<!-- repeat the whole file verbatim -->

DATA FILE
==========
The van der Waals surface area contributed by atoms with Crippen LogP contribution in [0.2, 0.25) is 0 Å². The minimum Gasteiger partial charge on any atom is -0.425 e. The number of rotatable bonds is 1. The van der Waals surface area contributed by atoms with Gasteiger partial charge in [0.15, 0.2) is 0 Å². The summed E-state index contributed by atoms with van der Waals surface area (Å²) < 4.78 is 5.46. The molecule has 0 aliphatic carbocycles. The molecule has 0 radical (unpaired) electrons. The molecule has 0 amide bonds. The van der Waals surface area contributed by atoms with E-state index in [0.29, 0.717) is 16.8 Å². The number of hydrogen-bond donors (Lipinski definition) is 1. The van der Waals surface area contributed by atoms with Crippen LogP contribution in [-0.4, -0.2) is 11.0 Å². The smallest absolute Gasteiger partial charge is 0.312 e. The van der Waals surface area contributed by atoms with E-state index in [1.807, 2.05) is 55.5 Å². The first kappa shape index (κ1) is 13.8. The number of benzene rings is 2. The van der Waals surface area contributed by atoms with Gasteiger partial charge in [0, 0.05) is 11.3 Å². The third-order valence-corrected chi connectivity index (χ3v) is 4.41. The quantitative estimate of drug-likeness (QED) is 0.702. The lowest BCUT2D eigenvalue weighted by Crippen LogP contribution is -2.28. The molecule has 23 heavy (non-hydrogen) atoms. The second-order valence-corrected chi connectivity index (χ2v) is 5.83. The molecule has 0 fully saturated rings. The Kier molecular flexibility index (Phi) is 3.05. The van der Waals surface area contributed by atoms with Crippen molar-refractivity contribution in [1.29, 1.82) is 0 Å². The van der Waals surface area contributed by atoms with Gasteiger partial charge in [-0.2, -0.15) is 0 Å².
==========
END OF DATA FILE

The van der Waals surface area contributed by atoms with Crippen LogP contribution in [0.2, 0.25) is 0 Å². The minimum Gasteiger partial charge on any atom is -0.425 e. The number of rotatable bonds is 1. The van der Waals surface area contributed by atoms with Gasteiger partial charge in [0.15, 0.2) is 0 Å². The summed E-state index contributed by atoms with van der Waals surface area (Å²) < 4.78 is 5.46. The molecule has 0 aliphatic carbocycles. The molecule has 0 radical (unpaired) electrons. The molecule has 0 amide bonds. The van der Waals surface area contributed by atoms with E-state index in [0.29, 0.717) is 16.8 Å². The number of hydrogen-bond donors (Lipinski definition) is 1. The van der Waals surface area contributed by atoms with Crippen LogP contribution in [-0.4, -0.2) is 11.0 Å². The smallest absolute Gasteiger partial charge is 0.312 e. The van der Waals surface area contributed by atoms with E-state index in [1.807, 2.05) is 55.5 Å². The first kappa shape index (κ1) is 13.8. The number of benzene rings is 2. The van der Waals surface area contributed by atoms with Gasteiger partial charge in [0, 0.05) is 11.3 Å². The third-order valence-corrected chi connectivity index (χ3v) is 4.41. The quantitative estimate of drug-likeness (QED) is 0.702. The lowest BCUT2D eigenvalue weighted by Crippen LogP contribution is -2.28. The molecule has 23 heavy (non-hydrogen) atoms. The second-order valence-corrected chi connectivity index (χ2v) is 5.83. The molecule has 0 fully saturated rings. The Kier molecular flexibility index (Phi) is 3.05. The van der Waals surface area contributed by atoms with Crippen molar-refractivity contribution in [1.29, 1.82) is 0 Å². The van der Waals surface area contributed by atoms with Gasteiger partial charge in [-0.2, -0.15) is 0 Å².